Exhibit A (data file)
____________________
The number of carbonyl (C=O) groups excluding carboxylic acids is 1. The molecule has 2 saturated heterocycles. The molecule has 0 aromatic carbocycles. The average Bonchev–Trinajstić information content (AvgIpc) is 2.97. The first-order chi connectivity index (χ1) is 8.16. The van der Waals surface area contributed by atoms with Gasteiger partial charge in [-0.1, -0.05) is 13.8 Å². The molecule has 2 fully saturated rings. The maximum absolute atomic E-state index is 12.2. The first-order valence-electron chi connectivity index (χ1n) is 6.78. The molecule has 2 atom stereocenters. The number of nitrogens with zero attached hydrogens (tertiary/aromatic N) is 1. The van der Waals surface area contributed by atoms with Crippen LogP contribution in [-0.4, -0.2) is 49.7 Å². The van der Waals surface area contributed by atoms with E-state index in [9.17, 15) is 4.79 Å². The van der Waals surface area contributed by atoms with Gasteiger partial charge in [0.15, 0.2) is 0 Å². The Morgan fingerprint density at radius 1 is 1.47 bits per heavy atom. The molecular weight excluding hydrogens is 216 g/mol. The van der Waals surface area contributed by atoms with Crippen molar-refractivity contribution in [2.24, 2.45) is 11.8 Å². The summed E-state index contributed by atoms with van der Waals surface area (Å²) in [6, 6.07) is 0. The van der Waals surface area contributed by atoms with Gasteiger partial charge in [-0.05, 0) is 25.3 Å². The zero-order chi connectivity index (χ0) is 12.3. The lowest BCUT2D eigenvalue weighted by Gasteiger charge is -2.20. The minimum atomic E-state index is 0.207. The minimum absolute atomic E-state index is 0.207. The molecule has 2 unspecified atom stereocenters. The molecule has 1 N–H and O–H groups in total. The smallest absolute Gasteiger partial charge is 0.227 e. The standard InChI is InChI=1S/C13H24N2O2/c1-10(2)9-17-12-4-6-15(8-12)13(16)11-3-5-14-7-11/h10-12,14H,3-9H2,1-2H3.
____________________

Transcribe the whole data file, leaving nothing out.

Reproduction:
The number of carbonyl (C=O) groups excluding carboxylic acids is 1. The molecule has 2 saturated heterocycles. The molecule has 0 aromatic carbocycles. The average Bonchev–Trinajstić information content (AvgIpc) is 2.97. The first-order chi connectivity index (χ1) is 8.16. The van der Waals surface area contributed by atoms with Gasteiger partial charge in [-0.1, -0.05) is 13.8 Å². The molecule has 2 fully saturated rings. The maximum absolute atomic E-state index is 12.2. The first-order valence-electron chi connectivity index (χ1n) is 6.78. The molecule has 2 atom stereocenters. The number of nitrogens with zero attached hydrogens (tertiary/aromatic N) is 1. The van der Waals surface area contributed by atoms with Crippen LogP contribution in [-0.4, -0.2) is 49.7 Å². The van der Waals surface area contributed by atoms with E-state index in [9.17, 15) is 4.79 Å². The van der Waals surface area contributed by atoms with Gasteiger partial charge in [0.15, 0.2) is 0 Å². The Morgan fingerprint density at radius 1 is 1.47 bits per heavy atom. The molecular weight excluding hydrogens is 216 g/mol. The van der Waals surface area contributed by atoms with Crippen molar-refractivity contribution in [2.24, 2.45) is 11.8 Å². The summed E-state index contributed by atoms with van der Waals surface area (Å²) in [6, 6.07) is 0. The van der Waals surface area contributed by atoms with Gasteiger partial charge in [-0.05, 0) is 25.3 Å². The zero-order chi connectivity index (χ0) is 12.3. The lowest BCUT2D eigenvalue weighted by Gasteiger charge is -2.20. The minimum atomic E-state index is 0.207. The minimum absolute atomic E-state index is 0.207. The molecule has 2 unspecified atom stereocenters. The molecule has 1 N–H and O–H groups in total. The smallest absolute Gasteiger partial charge is 0.227 e. The standard InChI is InChI=1S/C13H24N2O2/c1-10(2)9-17-12-4-6-15(8-12)13(16)11-3-5-14-7-11/h10-12,14H,3-9H2,1-2H3.